[By Alexander Campbell, with emphasis added in bold by Scott Shifferd Jr.]
SUNDRY letters have been received on the subjects of associations, conferences, laying on of hands, family worship; all either objecting to some things advanced in this work, or seeking further expositions and elucidations of arguments already offered in this work on these subjects. These letters are too numerous and too long to be inserted in any reasonable time. We have therefore concluded to prosecute our inquiries on the order and discipline of the church, and intend meeting all these objections in the course of our essays as they may naturally occur. In the mean time we proceed to some matters of greater importance in the discipline of the church, and must solicit a due degree of patience on the part of our correspondents.
All matters of church discipline are either private injuries or public offences; sometimes designated “public and private offences,” or “public and private trespasses.” Private injuries, trespasses, or offences, are those which in the first instance directly affect individuals, and are known only to individuals. For a private injury or trespass, so soon as it is generally known, becomes a public offence. Now the object of the precepts in the New Testament concerning private trespasses, is to prevent their becoming public offences; and that by healing them when only felt and known by the parties;–the person injured and he that commits the trespass. The directions given by the Saviour in the eighteenth chapter of Matthew, section ix. page 48, New Translation, belong exclusively to this class of trespasses. Thus, according to this law, if A injure B, either by word or deed addressed to him alone, B, who is injured, privately tells A the injury he has received from him; and if, after expostulating with him, A confesses his fault and professes repentance, or if he explain the matter to the satisfaction of B, the affair ends, because the parties are reconciled to each other. But if neither acknowledgement, explanation, confession, nor repentance can be elicited, and B still feels himself aggrieved, he calls upon his brethren, D, E, and F, and in their presence states his grievance. They also hear what A has to offer. After having the case fairly before them, they are prepared to advise, expostulate, explain, and judge righteously. Now if A hears them, is convinced by them, and can be induced to make reparation either by word or deed for the trespass inflicted, or if they can effect a reconciliation between the parties, the matter terminates, and is divulged no farther. But if A cannot or will not hear or be persuaded by D, E, and F, but despise their interposition, expostulation, or advice, B must acquaint the congregation with the fact that A has trespassed against him. Then the congregation must inquire, not into the nature of the trespass, but whether he have taken the proper steps. He answers in the affirmative and calls upon D, E, and F, for the proof. On the testimony of D, E, and F, every word is established or confirmed. The congregation being satisfied with the standing of D, E, and F, and having heard their testimony, proceed to admonish, expostulate with, and entreat A to make reparation to his brother B. If he is then persuaded and B is reconciled to him, the matter terminates, and both are retained; but if otherwise, and A will not hear nor regard, but despise the congregation, then he is to be excluded. It does not appear that the original quarrel, misunderstanding, or trespass is to be told to the whole congregation, and they made to sit together in judgment upon it. If this were so, there was no necessity for having any thing established upon the testimony of D, E, and F. Whereas the Saviour said that, by the testimony of two or three witnesses, every thing may be ascertained or established. Nothing would be ascertained or established if A and B were permitted now to disturb the congregation by a recital of the whole matter; for in this way, it is more likely to distract and injure the peace and harmony of the congregation, than to reconcile the parties. But if A complains of injustice in the case, then the congregation must appoint two or three others to bear and judge the matter; and upon their declaration to the congregation the matter terminates. But it does not appear, either from what the Lord enjoins in the passage before cited, or what Paul lays down in his first letter to the Corinthians, chapter vi. that the nature of the trespass is to be told. “When you have secular seats of judicature why do you make to sit on them those who are least esteemed in the church?” “Is there not among you a wise man, not even one who shall be able to decide between his brethren?”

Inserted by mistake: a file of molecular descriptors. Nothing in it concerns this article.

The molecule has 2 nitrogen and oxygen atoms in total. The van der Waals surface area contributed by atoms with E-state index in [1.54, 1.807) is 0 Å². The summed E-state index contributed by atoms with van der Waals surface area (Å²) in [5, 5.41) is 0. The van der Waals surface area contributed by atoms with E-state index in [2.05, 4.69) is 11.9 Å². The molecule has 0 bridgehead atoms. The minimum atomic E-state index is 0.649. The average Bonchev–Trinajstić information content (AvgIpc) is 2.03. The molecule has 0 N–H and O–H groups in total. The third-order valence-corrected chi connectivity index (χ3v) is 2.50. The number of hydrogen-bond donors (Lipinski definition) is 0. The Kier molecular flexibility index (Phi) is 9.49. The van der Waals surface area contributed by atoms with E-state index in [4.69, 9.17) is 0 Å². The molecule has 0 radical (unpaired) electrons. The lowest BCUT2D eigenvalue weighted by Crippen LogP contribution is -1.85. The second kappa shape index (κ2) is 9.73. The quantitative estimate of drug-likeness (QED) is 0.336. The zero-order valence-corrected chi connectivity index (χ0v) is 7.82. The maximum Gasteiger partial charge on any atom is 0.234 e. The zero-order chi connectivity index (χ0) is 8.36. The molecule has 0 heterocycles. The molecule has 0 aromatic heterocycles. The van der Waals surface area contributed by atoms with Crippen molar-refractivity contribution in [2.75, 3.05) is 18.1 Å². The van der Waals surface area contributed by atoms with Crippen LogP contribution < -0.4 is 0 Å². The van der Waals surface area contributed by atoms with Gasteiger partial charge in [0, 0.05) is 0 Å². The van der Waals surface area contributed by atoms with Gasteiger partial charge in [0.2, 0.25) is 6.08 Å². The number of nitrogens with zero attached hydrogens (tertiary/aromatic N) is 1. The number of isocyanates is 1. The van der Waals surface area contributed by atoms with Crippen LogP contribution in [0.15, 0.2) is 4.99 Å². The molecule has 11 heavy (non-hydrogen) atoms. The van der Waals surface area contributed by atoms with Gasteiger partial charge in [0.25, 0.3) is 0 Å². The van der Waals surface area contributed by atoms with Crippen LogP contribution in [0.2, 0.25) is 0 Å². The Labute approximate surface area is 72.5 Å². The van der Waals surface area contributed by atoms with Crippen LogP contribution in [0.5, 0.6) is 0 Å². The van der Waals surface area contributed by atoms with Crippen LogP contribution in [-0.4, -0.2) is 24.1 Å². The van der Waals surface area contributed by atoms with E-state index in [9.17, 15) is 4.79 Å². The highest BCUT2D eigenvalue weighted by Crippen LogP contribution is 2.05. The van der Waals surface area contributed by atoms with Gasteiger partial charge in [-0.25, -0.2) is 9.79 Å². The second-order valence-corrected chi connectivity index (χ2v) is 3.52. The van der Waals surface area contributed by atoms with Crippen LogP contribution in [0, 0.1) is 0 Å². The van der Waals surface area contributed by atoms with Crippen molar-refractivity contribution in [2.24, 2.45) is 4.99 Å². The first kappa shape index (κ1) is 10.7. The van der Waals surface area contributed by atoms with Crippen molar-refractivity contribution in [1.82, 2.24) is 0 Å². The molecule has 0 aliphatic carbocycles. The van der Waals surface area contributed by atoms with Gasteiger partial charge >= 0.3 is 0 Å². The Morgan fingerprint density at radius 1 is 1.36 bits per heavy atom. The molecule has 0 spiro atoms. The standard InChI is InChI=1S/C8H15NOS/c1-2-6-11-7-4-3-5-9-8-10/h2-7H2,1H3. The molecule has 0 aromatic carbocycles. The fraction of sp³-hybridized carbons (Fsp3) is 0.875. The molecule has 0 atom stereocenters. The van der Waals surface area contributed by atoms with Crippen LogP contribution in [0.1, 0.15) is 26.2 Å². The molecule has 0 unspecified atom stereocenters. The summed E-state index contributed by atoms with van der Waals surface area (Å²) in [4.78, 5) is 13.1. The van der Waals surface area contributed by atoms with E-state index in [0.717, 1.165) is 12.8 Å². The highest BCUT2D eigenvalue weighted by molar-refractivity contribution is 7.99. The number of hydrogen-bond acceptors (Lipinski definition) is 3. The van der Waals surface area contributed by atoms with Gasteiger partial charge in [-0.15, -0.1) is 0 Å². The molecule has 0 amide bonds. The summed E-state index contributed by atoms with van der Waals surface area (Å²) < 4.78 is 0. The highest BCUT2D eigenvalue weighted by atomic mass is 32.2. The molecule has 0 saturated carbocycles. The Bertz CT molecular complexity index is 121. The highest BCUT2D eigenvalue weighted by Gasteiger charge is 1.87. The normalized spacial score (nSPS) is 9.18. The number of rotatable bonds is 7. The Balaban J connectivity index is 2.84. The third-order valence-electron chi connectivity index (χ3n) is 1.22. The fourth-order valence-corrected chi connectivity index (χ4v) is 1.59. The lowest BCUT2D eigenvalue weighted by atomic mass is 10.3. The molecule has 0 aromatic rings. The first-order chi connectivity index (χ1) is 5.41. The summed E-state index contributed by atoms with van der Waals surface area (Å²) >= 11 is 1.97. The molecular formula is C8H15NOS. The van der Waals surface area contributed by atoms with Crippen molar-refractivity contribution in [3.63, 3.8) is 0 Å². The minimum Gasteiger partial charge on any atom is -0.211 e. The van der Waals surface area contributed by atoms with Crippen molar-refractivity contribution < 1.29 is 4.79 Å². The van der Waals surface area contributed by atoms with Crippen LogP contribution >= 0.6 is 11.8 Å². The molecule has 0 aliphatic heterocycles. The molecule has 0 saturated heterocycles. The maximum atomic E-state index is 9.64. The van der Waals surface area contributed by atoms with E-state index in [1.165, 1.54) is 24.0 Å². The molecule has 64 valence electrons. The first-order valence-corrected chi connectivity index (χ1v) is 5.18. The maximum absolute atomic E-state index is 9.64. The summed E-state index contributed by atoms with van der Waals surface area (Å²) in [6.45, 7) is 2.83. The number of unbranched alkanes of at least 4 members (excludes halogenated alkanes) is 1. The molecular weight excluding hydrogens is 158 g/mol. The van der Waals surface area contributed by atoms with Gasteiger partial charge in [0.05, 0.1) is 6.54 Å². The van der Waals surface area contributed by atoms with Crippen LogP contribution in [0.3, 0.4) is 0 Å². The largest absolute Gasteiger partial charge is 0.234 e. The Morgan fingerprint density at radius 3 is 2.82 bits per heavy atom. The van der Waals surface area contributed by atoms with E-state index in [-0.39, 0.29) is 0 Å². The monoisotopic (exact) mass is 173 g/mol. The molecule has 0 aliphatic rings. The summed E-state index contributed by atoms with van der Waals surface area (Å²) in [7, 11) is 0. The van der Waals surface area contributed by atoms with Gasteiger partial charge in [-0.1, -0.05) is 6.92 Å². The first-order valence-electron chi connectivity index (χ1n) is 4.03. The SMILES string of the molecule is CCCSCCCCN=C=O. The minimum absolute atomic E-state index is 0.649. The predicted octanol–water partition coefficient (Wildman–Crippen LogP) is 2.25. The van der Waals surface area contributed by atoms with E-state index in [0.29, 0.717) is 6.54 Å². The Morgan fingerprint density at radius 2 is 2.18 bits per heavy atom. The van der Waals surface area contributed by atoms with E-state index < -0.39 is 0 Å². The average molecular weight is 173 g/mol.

The practice of telling all private scandals, trespasses, and offences, to the whole congregation, is replete with mischief. It often alienates members of the church from each other, and brings feuds and animosities into the congregation, and it is very seldom that a promiscuous congregation of men, women, and children can decide so unanimously or so wisely upon such cases, as two or three either called upon by the parties or appointed by the congregation. This moreover appears to be the true import of all the laws upon this subject in the New Testament. On the 18th chapter of Matthew the only question which can arise of any importance, is, whether B is to tell the original trespass to the whole congregation, or whether he is to tell the fact that A has injured him, and will not reform or make reparation. I think the original and the English version authorize the latter, viz. that he is to tell the congregation that A had trespassed against him, and would not hear D, E, and F. This is the immediate antecedent to the command, “Tell the congregation.” But on this I would not lay so much stress, as upon the other regulations and laws found in the volume concerning trespasses, and upon the necessary consequences arising from each method of procedure. Very often, indeed, the affair is of such a nature as ought not to be told, and could not be told in a public assembly of Christians without violating some law or rule which the volume enjoins; and not unfrequently are whole congregations distracted by the injudicious, and, as we think, unscriptural practice, of telling the whole congregation a matter of which but few of them are able to form correct views. And such is the common weakness of the great majority of members of any community, that but few are able to judge profoundly in cases requiring the exercise of much deliberation.